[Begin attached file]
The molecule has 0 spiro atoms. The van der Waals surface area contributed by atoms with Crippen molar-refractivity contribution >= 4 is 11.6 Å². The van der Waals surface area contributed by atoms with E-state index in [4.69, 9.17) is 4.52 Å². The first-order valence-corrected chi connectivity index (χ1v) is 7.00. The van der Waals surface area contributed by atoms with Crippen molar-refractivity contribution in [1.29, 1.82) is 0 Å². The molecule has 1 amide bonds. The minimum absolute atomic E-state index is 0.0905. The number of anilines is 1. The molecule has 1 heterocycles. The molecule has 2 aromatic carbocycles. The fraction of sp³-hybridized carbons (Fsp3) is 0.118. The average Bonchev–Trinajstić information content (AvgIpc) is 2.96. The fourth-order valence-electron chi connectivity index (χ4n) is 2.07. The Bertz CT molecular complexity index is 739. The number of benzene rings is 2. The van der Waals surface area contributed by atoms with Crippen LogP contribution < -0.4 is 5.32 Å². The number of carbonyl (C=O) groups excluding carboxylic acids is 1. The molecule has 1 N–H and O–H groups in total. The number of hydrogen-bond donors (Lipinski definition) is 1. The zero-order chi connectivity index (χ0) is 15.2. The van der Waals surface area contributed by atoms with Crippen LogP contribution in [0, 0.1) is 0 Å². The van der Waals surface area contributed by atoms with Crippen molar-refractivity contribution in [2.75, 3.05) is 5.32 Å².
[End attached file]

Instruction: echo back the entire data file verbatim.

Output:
The molecule has 0 spiro atoms. The van der Waals surface area contributed by atoms with Crippen molar-refractivity contribution >= 4 is 11.6 Å². The van der Waals surface area contributed by atoms with E-state index in [4.69, 9.17) is 4.52 Å². The first-order valence-corrected chi connectivity index (χ1v) is 7.00. The van der Waals surface area contributed by atoms with Crippen molar-refractivity contribution in [1.29, 1.82) is 0 Å². The molecule has 1 amide bonds. The minimum absolute atomic E-state index is 0.0905. The number of anilines is 1. The molecule has 1 heterocycles. The molecule has 2 aromatic carbocycles. The fraction of sp³-hybridized carbons (Fsp3) is 0.118. The average Bonchev–Trinajstić information content (AvgIpc) is 2.96. The fourth-order valence-electron chi connectivity index (χ4n) is 2.07. The Bertz CT molecular complexity index is 739. The number of benzene rings is 2. The van der Waals surface area contributed by atoms with Crippen LogP contribution < -0.4 is 5.32 Å². The number of carbonyl (C=O) groups excluding carboxylic acids is 1. The molecule has 1 N–H and O–H groups in total. The number of hydrogen-bond donors (Lipinski definition) is 1. The zero-order chi connectivity index (χ0) is 15.2. The van der Waals surface area contributed by atoms with Crippen LogP contribution in [0, 0.1) is 0 Å². The van der Waals surface area contributed by atoms with Crippen molar-refractivity contribution in [2.75, 3.05) is 5.32 Å².